Matt LaFleur's questionable decision helps Tom Brady and Buccaneers beat Packers, win NFC title

Frank Schwab
·5 min read

Aaron Rodgers was the MVP of the NFL this season. The Green Bay Packers had one of, if not the best, offense in the NFL.

And Matt LaFleur didn’t trust them to get a touchdown with the game on the line.

In a decision that will be debated for a long time, LaFleur kicked a field goal with 2:05 left and the Packers trailing 31-23 instead of going for it on fourth-and-goal at the 8-yard line. The Packers couldn’t get a stop after that, giving up a questionable pass interference penalty on a late flag with less than two minutes left, which helped allow the Tampa Bay Buccaneers to run out the clock on a 31-26 win.

Tom Brady is heading to his 10th Super Bowl, and the Buccaneers are going to their second Super Bowl in franchise history.

There have been many disappointments for Rodgers in the playoffs. He hasn’t made a Super Bowl in 10 years, and has made only one in his career. Rodgers had an NFC championship game at home for the first time in his career, and had an opportunity to win it in the fourth quarter. He’ll wonder about the opportunities that Green Bay missed Sunday, particularly when it had the ball at the 8-yard line with a few minutes to go.

Buccaneers pass rusher Shaquil Barrett (58) sacks Packers quarterback Aaron Rodgers during Sunday's NFC championship game. (AP Photo/Jeffrey Phelps)
Buccaneers pass rusher Shaquil Barrett (58) sacks Packers quarterback Aaron Rodgers during Sunday's NFC championship game. (AP Photo/Jeffrey Phelps)

Aaron Rodgers tries to rally Packers

A little more than a minute into the third quarter, it seemed like the Buccaneers were going to run away with the NFC title.

Tampa Bay took a 21-10 lead on a wild sequence at the end of the first half. The Buccaneers reconsidered punting on fourth-and-4, then completed a short pass for the first down and a 39-yard pass to Scotty Miller for a touchdown with one second left. To start the second half, Aaron Jones lost a fumble and Brady hit Cameron Brate on a short touchdown for a 28-10 lead.

Rodgers wasn’t ready to concede. He hit a touchdown to Robert Tonyan and then Brady made his first big mistake, an interception to Adrian Amos. Rodgers marched the Packers back down the field and hit Davante Adams for a short touchdown. Equanimeous St. Brown dropped the two-point conversion — that would be a big play when the Packers later went for a field goal on fourth down instead of trying for a touchdown — but the Bucs’ lead had been cut to 28-23 with a quarter to go.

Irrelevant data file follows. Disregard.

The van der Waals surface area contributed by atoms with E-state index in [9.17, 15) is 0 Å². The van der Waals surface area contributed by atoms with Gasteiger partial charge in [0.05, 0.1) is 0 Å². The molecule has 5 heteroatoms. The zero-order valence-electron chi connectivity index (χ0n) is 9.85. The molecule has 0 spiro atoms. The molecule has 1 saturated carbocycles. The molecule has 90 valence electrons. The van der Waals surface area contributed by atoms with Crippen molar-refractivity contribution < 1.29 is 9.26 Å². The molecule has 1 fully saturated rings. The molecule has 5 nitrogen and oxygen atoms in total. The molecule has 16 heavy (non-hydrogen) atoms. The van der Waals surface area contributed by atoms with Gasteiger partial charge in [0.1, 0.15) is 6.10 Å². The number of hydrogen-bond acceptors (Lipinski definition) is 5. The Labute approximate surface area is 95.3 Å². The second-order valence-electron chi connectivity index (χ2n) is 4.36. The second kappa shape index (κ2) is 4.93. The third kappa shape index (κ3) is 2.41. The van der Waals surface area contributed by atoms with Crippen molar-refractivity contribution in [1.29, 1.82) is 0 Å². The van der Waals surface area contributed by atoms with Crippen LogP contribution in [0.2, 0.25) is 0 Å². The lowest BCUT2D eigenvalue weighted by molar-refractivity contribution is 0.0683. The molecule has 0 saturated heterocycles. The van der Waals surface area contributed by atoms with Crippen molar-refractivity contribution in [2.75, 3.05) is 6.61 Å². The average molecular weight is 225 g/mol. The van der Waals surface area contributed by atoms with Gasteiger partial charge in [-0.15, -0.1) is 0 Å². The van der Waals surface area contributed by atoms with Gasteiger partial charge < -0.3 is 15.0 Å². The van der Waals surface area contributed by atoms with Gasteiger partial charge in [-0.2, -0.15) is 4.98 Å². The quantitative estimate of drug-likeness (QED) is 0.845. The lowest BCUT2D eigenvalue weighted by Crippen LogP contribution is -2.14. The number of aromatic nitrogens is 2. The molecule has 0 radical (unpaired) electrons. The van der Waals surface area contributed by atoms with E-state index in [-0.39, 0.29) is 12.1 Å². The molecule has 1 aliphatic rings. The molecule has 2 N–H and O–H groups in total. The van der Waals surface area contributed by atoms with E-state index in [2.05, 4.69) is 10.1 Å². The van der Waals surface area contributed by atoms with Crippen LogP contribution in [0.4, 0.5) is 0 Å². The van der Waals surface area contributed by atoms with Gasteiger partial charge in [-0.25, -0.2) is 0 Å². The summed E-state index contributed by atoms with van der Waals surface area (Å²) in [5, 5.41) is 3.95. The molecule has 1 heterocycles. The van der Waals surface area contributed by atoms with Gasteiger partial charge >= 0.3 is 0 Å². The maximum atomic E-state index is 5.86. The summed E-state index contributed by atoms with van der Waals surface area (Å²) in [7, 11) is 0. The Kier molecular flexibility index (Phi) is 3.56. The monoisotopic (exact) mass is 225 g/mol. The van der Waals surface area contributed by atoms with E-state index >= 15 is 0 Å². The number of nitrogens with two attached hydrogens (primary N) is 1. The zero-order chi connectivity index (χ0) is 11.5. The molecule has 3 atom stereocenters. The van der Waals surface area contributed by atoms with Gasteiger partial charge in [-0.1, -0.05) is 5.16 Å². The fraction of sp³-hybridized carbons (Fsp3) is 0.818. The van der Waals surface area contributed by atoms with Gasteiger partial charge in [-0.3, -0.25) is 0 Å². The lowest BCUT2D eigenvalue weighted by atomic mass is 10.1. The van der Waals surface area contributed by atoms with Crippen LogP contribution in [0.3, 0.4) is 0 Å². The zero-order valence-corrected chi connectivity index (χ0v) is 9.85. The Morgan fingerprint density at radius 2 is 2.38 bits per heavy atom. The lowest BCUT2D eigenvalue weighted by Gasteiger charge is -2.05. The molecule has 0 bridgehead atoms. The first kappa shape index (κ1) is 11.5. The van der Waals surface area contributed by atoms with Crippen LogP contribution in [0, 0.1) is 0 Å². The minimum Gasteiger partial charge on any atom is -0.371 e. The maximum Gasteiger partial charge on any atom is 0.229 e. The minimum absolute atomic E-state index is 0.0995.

Brady looked like he’d counterpunch when he led the Buccaneers into Green Bay territory, but a pass to Mike Evans was just out of his reach, deflected and intercepted by Jaire Alexander. The Packers turned back that scoring opportunity, but the offense couldn’t move the ball and had to punt.

Brady threw another pick to Alexander, under heavy pressure on a third-down blitz, but the defense held again. Two three-and-outs with the Packers trailing by less than a touchdown will haunt Green Bay and Rodgers.

They still had a chance to tie, before a baffling decision.

Packers can’t get a late stop

When the Buccaneers led 28-23, Brady led a field-goal drive. He hit Chris Godwin for 11 yards, then he threw a tight end screen to Rob Gronkowski for 27 more. That set up a Ryan Succop 46-yard field goal and a 31-23 lead.

Rodgers answered. He marched the Packers downfield in the final minutes. He hit Marquez Valdes-Scantling for 29 yards, then Adams for a first down at the Tampa Bay 8-yard line.

He threw two incompletions after that. Then came two plays that the Packers will be replayed for a long time. On third down, it seems Rodgers had a chance to run to the end zone. He could have at least gotten close. But he forced a pass to the middle into heavy coverage, which was incomplete.

It seemed like the game would ride on a fourth-down play but LaFleur sent out the field-goal team. The thought was that the Packers needed a touchdown and a two-point conversion, which would be difficult. LaFleur thought he had a better chance of the defense getting a stop to give Rodgers the ball back trailing by five, a huge gamble.

The Packers needed a stop and thought they had one when Brady threw incomplete to Tyler Johnson. Kevin King held onto Johnson but it seemed there was no flag, until the back judge far behind the play threw a flag seconds after the ball hit the ground. Replays showed that King grabbed Johnson’s jersey, but it was a debatable call in a game that had very few penalties. The Buccaneers got one more first down after that to win it.

The Packers had their chances. They’ll have a lot to think about in the offseason, particularly why they didn’t let Rodgers try to put them in position to tie the game on a fourth down that will be talked about in Wisconsin until next season. And beyond.

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